The Phnom Penh Post, Written by Kay Kimsong and Nguon Sovan, Friday, 16 May 2008
The developers of Cambodia’s special economic zones have achieved little success in attracting foreign investors, says a report prepared for Prime Minister Hun Sun.
Only three of the 19 SEZs designated throughout the country since 2000 have factories in operation, said the report, prepared by Sok Chenda, the secretary general of both the Council for the Development of Cambodia and its Cambodia Special Economic Zone Board.
The report, dated February 20 but yet to be made public, said there had been no infrastructure development at four SEZs, of which two are in Sihanoukville: SNC (Cambodia) Holdings and SEZ Stung Hoa. The other two are Souy Chheng Investment SEZ in Koh Kong and NLC Import Export SEZ in Svay Rieng.
In his report, Chenda said attracting investment in special economic zones, especially those on the borders with Vietnam and Thailand, would require simplified import and export procedures.
He suggested that this could be achieved by negotiating with neighboring countries to establish single-stop inspections within common control areas at border crossings.
In the meantime, the board is studying management procedures and regulations at SEZs in other countries, including some ASEAN members.
During a visit to the port of Sihanoukville on May 1 to inaugurate a $9-million one-stop administrative service funded by the Japanese government, the Prime Minister said SEZs would help to boost economic development and create jobs.
But for many developers of the investment enclaves, the first challenge is to provide the infrastructure they need to attract factories.
Mong Reththy, president of the Mong Reththy Group, which is developing the Kea Posh SEZ at Sihanoukville, said he is concentrating on building roads and providing water and electricity supplies before trying to attract investors.
Reththy said the zone expected to begin attracting investors next year. About 20 companies from China, Taiwan and Vietnam had shown interest in establishing operations there.
“Investors won’t come if we do not develop infrastructure in the zones first using our own resources,” Reththy said.
“For my SEZ, I am developing it step by step with my own capital,” he said.
Reththy said the developers of some SEZs had encountered difficulties because they had problems raising capital.
However, Wing Huor, the managing director of the City Power Group Corporation which is developing the Kampot SEZ, denied that a shortage of capital was a problem for the developers.
“Most of the land for SEZs was bought cheaply, only a few dollars a square meter, so it did not cost them a lot of money,” he said.
Huor said site preparation had been completed on about 50 percent of his company’s 130-hectare Kampot SEZ, which has attracted interest from four Chinese garment companies.
He said the reason for the slow development of SEZs in Cambodia was because they took years to establish.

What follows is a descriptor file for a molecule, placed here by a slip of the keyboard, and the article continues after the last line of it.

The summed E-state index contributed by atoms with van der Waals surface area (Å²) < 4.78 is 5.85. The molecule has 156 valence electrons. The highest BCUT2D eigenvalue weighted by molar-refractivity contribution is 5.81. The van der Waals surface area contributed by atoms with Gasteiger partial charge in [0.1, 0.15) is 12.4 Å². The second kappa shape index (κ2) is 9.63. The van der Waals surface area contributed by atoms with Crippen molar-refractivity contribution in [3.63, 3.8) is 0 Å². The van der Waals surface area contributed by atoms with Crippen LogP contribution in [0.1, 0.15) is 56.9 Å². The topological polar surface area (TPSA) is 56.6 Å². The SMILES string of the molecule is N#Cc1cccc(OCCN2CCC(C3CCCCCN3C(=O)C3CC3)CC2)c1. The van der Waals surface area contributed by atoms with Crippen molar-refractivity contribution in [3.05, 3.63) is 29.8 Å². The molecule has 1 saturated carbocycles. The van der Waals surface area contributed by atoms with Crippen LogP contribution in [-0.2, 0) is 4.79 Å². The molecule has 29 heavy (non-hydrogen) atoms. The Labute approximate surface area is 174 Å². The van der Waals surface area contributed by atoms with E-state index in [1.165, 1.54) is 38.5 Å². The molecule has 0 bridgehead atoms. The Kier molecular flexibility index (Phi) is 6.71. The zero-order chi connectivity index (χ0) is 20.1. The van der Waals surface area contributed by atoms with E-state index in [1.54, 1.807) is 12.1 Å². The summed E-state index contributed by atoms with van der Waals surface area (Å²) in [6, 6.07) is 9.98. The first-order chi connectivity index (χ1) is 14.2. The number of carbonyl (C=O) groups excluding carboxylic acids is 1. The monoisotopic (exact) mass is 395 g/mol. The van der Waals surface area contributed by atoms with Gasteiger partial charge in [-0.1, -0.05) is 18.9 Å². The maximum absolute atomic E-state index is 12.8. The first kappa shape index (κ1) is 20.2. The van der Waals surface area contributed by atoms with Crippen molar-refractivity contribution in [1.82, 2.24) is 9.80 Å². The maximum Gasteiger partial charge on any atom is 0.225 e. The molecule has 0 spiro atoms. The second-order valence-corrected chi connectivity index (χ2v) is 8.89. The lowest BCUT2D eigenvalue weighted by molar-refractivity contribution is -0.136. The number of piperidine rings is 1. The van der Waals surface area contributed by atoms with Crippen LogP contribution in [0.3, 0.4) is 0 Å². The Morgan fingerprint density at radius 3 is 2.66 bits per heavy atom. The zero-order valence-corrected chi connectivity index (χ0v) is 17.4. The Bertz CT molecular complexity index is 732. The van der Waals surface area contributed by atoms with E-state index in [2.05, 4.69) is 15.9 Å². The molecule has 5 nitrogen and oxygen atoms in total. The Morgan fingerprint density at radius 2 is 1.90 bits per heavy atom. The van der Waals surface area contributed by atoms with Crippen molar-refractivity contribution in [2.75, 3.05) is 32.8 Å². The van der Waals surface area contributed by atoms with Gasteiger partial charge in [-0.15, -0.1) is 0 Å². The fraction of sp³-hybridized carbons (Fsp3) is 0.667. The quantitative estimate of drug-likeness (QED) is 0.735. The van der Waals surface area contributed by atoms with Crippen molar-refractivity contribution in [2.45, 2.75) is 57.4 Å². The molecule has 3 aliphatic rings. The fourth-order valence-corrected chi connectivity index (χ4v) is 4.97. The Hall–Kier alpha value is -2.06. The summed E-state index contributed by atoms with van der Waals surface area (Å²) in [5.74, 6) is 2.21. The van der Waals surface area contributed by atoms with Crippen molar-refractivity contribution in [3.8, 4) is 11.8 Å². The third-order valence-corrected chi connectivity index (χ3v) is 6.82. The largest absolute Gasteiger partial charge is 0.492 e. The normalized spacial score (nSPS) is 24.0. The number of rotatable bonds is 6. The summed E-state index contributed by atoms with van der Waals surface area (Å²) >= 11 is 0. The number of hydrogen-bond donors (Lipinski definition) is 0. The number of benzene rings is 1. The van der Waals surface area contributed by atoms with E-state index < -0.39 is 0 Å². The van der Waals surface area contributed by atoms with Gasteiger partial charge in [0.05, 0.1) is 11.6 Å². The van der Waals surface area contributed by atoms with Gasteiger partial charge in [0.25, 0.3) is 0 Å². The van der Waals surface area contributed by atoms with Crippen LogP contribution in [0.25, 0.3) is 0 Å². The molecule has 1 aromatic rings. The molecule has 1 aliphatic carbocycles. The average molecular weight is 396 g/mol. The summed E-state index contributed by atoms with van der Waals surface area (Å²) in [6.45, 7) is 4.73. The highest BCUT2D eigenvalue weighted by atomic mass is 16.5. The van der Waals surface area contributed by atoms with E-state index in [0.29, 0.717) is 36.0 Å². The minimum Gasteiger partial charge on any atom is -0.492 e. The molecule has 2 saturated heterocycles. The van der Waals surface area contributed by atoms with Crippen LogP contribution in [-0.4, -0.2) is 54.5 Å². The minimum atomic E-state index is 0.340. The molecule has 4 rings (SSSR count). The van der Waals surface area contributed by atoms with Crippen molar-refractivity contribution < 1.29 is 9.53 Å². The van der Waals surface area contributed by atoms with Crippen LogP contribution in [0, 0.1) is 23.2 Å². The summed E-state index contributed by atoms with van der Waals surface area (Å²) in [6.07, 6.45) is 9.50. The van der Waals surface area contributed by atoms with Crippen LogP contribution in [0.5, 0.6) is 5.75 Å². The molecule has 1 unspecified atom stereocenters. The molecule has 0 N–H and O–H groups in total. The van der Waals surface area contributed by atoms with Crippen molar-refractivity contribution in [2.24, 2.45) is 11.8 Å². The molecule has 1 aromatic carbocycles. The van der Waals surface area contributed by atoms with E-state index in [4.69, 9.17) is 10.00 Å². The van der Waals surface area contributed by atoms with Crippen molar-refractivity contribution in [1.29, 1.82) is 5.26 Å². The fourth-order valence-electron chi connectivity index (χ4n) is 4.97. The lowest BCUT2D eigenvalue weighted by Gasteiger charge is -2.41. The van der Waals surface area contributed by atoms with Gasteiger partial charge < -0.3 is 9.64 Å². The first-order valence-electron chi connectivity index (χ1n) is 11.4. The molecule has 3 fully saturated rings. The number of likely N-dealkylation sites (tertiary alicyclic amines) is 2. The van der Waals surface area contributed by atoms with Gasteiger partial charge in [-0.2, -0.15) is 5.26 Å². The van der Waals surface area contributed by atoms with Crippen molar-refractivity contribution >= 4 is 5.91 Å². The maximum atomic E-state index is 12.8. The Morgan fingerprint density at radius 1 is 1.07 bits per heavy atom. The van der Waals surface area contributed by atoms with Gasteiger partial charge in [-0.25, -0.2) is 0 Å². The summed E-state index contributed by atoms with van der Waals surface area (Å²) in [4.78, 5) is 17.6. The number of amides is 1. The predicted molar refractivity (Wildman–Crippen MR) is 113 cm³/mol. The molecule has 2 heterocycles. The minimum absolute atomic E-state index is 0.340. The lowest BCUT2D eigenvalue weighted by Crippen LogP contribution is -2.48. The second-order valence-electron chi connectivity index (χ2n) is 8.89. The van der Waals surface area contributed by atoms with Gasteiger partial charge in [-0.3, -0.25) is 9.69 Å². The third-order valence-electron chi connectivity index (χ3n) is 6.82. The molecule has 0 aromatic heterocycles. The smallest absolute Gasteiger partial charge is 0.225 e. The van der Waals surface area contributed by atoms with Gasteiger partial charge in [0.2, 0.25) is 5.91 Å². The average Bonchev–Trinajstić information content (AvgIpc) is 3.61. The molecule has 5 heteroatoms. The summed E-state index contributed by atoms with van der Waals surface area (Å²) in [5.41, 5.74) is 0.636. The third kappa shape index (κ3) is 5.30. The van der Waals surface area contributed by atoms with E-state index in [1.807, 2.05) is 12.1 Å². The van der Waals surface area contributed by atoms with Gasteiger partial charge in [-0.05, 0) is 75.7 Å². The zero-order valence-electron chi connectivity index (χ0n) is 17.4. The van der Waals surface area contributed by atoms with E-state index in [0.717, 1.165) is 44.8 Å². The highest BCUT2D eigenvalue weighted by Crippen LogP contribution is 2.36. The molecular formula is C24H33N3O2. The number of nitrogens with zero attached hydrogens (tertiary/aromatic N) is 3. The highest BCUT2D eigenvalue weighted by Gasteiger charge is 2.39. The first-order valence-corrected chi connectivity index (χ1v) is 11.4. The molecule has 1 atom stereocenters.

“We have to do it step by step,” he said.
Meanwhile, the Attwood Group says it has spent $15 million of the $100 million it plans to invest in the Phnom Penh SEZ to provide the infrastructure essential to attract investors.
“We have our own power plant and will provide electricity to our factories at a cheaper rate than the state can,” said Lim Chhiv Ho, chairwoman of both the Attwood Group and the Phnom Penh SEZ, which is a Cambodian-Japanese joint venture.
Chhiv Ho said companies from Japan and South Korea have built garment and shoe factories at the zone, which has signed contracts with another 10 investors to establish factories.
Hiroshi Uematsu, the finance and accounting director for the Phnom Penh SEZ, said cheaper power, greater transparency and improvements in the legal system would help to generate more interest in the SEZs.
Economist Sok Sina says the government’s decision to grant SEZs a five-year tax holiday meant that they had great potential to boost economic development.
But he acknowledged that it might take up to two years before investors in Taiwan, China and South Korea paid greater attention to special economic zones in Cambodia.
Sina said that while Cambodia had a competitive advantage in terms of the cost of labor, it lacked skilled manpower.
“Vietnam has a BMW assembly plant, and we could do the same,” he said.
Lou Kim Chhun, the director general the state-run Sihanoukville Port SEZ, said its main advantage was having “the best location for a special economic zone.”
The 70-hectare zone, which was established in 2003 and expects to have factories in operation by 2010, has the advantage of being next to the port, which will minimize transport costs for investors, Kim Chhun said.
The SEZ was established with Japanese government assistance and Kim Chhun said some companies in Japan had shown interest in the site.
Kim Chhun, who is also director general of Sihanoukville International Port, was optimistic that 30,000 jobs would be provided in the SEZ by the end of 2010.